Posts tagged ‘autism’

AUTISM: 101

Autism: Simple and Inexpensive Natural Autism Therapies to Help Your Autistic Child Live a Calm and Healthy Life

Written by Nancy Perez

The author is a proponent of natural therapies to relieve stress and anxiety. She has used them to treat her own diabetes for years and has written how to employ them to assist in the treatment of autism. In this book, Perez provides an overview of the autism spectrum. While there is a myriad of symptoms and behaviors, all autistic children suffer from communication and socialization issues. Autism appears to have connections with both genetics and the environment.

The heart of the book deals with treatments. While many patients diagnosed with autism require some sort of medication, Perez focuses on more natural treatments. A definite diagnosis is often not made until after age five, but early intervention is important to address a child’s needs. Speech, physical and occupational therapy may be needed as well as special education to address cognition. Depending on the issues the individual faces, music therapy, art therapy, animal therapy, nature therapy, and swing therapy, might be effective interventions. I found the discussion of using horses (hippotherapy) to help a child process sensory movements enlightening. Simpler steps that can be implemented easily in the home include removing chemical products, messaging the child, experimenting with dietary needs, and introducing yoga. Learning each child’s preferences and needs is the most difficult aspect of living and working with a child on the autistic spectrum.

As an educator who has worked as a member of an interdisciplinary team treating autistic children, I would definitely recommend this book to parents and educators who are new to the field of autism as an easy to read introduction to the subject.

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AUTISM AWARENESS

Early Signs of Autism in Toddlers, Infants and Babies: Diagnosis and Treatment Options

Written by Leslie Burby

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The author is the mother of two children on the Autism spectrum and the Editor of Autism Parenting Magazine. She wrote this book to share her experiences and enlighten the public about identifying the signs of Autism in young children, a condition that is widely misunderstood. Burby endeavors to help parents understand what the signs are, how diagnosis criteria have changed, what sensory conditions may accompany Autism, how to get a diagnosis and who to contact as well as ancillary medical conditions and treatment possibilities.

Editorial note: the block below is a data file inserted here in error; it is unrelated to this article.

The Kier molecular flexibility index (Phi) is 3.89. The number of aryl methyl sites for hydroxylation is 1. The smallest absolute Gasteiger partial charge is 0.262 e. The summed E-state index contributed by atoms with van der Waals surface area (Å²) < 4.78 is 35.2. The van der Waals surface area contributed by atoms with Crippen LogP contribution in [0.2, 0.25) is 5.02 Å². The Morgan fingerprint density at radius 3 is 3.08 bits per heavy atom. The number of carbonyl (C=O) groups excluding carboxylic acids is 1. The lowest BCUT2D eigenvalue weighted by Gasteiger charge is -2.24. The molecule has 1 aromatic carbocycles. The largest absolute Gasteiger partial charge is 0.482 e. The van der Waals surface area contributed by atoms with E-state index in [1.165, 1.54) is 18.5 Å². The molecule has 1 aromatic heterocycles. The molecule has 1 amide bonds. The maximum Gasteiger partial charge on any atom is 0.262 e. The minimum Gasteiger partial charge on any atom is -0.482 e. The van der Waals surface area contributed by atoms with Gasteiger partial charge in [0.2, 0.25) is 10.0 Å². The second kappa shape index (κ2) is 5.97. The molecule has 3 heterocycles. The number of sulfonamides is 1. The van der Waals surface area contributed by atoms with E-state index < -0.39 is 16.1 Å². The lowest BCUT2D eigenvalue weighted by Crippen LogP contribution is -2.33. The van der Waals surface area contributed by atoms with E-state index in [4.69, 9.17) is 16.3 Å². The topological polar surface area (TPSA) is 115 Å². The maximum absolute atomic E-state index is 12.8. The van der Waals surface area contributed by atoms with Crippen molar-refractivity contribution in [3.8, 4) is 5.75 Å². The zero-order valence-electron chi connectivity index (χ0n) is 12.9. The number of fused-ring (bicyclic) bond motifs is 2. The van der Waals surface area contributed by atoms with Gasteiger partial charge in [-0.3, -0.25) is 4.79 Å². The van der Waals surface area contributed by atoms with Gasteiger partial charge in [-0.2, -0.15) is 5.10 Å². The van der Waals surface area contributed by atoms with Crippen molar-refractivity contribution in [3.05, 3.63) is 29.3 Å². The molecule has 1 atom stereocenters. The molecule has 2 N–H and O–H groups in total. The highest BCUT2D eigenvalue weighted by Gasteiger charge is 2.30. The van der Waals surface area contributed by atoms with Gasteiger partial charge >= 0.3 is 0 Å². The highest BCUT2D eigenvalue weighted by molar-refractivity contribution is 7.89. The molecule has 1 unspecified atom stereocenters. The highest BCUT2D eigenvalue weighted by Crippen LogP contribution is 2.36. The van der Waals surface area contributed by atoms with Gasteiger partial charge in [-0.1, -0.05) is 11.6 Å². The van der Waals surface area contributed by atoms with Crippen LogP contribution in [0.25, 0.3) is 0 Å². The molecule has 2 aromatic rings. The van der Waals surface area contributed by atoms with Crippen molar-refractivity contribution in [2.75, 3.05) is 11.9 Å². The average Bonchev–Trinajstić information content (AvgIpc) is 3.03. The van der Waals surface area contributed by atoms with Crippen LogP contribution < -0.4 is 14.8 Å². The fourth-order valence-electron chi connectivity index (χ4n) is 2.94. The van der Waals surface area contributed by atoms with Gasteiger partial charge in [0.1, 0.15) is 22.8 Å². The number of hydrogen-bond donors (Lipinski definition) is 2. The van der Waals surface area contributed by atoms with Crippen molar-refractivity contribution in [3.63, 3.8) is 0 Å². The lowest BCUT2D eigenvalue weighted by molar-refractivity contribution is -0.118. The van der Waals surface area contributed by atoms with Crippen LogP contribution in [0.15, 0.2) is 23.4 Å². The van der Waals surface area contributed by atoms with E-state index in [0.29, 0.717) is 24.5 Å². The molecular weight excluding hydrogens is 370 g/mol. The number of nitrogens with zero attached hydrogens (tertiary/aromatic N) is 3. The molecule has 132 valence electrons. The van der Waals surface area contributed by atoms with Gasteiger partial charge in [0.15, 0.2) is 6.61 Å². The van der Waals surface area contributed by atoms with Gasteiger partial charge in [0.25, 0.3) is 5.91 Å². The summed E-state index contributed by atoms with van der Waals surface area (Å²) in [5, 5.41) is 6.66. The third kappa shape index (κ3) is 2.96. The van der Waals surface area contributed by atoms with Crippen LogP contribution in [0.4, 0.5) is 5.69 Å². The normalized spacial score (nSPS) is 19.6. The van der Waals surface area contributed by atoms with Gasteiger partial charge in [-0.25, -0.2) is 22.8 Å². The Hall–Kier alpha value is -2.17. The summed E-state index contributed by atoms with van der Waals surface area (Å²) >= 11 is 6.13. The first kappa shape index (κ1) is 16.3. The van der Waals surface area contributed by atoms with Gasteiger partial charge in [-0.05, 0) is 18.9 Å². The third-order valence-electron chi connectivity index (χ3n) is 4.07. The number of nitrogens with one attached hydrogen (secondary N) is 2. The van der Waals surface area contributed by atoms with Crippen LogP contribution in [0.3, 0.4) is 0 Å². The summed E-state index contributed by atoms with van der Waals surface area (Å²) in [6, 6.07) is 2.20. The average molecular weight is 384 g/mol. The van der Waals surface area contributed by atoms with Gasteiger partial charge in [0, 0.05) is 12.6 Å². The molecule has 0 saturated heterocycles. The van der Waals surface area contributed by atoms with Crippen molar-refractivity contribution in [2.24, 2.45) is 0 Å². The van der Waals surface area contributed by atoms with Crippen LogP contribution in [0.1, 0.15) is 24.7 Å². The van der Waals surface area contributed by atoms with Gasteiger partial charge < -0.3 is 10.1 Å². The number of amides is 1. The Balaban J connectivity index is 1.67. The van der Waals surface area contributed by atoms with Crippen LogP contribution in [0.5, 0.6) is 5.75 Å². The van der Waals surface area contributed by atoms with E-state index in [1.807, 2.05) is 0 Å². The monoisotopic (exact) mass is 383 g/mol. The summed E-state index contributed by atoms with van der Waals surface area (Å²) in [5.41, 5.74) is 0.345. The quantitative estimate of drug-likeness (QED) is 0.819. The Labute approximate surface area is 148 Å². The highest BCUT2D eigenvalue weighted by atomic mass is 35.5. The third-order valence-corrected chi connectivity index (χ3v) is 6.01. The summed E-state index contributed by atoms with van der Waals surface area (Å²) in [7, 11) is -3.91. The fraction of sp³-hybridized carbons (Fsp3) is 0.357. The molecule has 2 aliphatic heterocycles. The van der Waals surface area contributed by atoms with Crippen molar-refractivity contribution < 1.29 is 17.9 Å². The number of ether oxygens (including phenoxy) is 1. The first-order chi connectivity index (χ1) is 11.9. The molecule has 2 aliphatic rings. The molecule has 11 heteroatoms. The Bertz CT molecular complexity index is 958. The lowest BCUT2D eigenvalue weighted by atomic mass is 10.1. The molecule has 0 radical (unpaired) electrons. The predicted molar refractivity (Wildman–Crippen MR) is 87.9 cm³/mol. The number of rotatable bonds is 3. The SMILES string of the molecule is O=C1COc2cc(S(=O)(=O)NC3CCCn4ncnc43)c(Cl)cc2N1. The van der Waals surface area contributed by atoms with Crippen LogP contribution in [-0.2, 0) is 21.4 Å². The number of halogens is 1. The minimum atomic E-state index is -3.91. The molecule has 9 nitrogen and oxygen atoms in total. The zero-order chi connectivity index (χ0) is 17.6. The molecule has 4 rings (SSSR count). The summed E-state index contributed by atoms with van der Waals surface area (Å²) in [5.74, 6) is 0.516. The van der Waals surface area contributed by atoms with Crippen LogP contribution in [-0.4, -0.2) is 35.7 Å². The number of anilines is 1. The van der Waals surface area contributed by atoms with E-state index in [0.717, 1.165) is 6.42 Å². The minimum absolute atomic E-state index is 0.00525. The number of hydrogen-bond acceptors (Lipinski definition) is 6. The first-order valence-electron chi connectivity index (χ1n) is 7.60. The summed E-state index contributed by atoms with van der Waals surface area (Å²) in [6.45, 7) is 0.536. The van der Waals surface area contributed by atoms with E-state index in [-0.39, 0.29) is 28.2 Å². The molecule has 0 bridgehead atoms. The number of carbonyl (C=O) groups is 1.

I worked in this field for many years as a special educator and know first hand how Autism affects every child differently, how much conflicting information is out there, and how confusing the myriad symptoms and treatment options appear. The author systematically breaks down the old and new ways of identification and the five common types of Autism. She outlines the early signs and possible accompanying behaviors. Burby presents parents with a guideline of developmental milestones to look for in the areas of cognition, speech, social, adaptive, gross and fine motor skills. The section on sensory issues explains the differences between hypo and hyper sensitivity and indicates the behaviors that might accompany each. She also suggests ways to soothe children from her own personal experiences. Autism generally comes with a host of other medical conditions. Leslie outlines them: obsessive compulsive disorder, attention deficit disorder and Fragile X Syndrome are just a few.

Most importantly, the author insists that parents not ignore the problem or allow pediatricians to suggest that they wait. She summarizes many of the popular early intervention strategies for cognitive, motor, speech and sensory issues. Even more valuable is the section which gives contact information country by country. Burby gives answers to frequently asked questions and offers a free copy of Autism magazine as well as sharing her personal contacts and reference sources.

This is a book that every parent, health clinician and educator should have in their library. Our children are counting on us.

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